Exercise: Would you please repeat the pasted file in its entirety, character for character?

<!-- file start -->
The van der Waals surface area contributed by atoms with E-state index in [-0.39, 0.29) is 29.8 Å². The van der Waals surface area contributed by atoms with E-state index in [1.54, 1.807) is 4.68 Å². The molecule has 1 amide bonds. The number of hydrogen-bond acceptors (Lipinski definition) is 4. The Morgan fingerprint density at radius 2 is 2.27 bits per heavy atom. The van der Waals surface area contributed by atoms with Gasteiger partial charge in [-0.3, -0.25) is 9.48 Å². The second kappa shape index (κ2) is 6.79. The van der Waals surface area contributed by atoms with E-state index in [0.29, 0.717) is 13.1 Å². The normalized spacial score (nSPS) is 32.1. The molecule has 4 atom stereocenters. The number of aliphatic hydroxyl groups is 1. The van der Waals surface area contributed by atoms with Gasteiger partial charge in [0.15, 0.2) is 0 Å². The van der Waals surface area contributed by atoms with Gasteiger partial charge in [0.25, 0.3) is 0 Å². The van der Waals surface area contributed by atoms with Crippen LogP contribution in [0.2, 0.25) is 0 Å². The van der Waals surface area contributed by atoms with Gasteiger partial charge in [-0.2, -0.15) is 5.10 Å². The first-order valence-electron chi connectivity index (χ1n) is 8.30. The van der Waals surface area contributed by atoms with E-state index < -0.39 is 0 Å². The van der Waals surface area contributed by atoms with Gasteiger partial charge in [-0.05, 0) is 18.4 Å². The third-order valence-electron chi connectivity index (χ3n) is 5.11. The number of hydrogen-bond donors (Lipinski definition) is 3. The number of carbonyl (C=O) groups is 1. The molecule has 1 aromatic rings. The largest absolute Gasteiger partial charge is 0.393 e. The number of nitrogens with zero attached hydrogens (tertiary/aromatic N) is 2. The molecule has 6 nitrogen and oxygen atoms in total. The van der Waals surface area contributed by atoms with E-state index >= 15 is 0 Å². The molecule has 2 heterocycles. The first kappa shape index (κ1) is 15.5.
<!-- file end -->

The van der Waals surface area contributed by atoms with E-state index in [-0.39, 0.29) is 29.8 Å². The van der Waals surface area contributed by atoms with E-state index in [1.54, 1.807) is 4.68 Å². The molecule has 1 amide bonds. The number of hydrogen-bond acceptors (Lipinski definition) is 4. The Morgan fingerprint density at radius 2 is 2.27 bits per heavy atom. The van der Waals surface area contributed by atoms with Gasteiger partial charge in [-0.3, -0.25) is 9.48 Å². The second kappa shape index (κ2) is 6.79. The van der Waals surface area contributed by atoms with E-state index in [0.29, 0.717) is 13.1 Å². The normalized spacial score (nSPS) is 32.1. The molecule has 4 atom stereocenters. The number of aliphatic hydroxyl groups is 1. The van der Waals surface area contributed by atoms with Gasteiger partial charge in [0.15, 0.2) is 0 Å². The van der Waals surface area contributed by atoms with Gasteiger partial charge in [0.25, 0.3) is 0 Å². The van der Waals surface area contributed by atoms with Crippen LogP contribution in [0.2, 0.25) is 0 Å². The van der Waals surface area contributed by atoms with Gasteiger partial charge in [-0.2, -0.15) is 5.10 Å². The first-order valence-electron chi connectivity index (χ1n) is 8.30. The van der Waals surface area contributed by atoms with E-state index < -0.39 is 0 Å². The van der Waals surface area contributed by atoms with Gasteiger partial charge in [-0.05, 0) is 18.4 Å². The third-order valence-electron chi connectivity index (χ3n) is 5.11. The number of hydrogen-bond donors (Lipinski definition) is 3. The number of carbonyl (C=O) groups is 1. The molecule has 1 aromatic rings. The largest absolute Gasteiger partial charge is 0.393 e. The number of nitrogens with zero attached hydrogens (tertiary/aromatic N) is 2. The molecule has 6 nitrogen and oxygen atoms in total. The van der Waals surface area contributed by atoms with E-state index >= 15 is 0 Å². The molecule has 2 heterocycles. The first kappa shape index (κ1) is 15.5.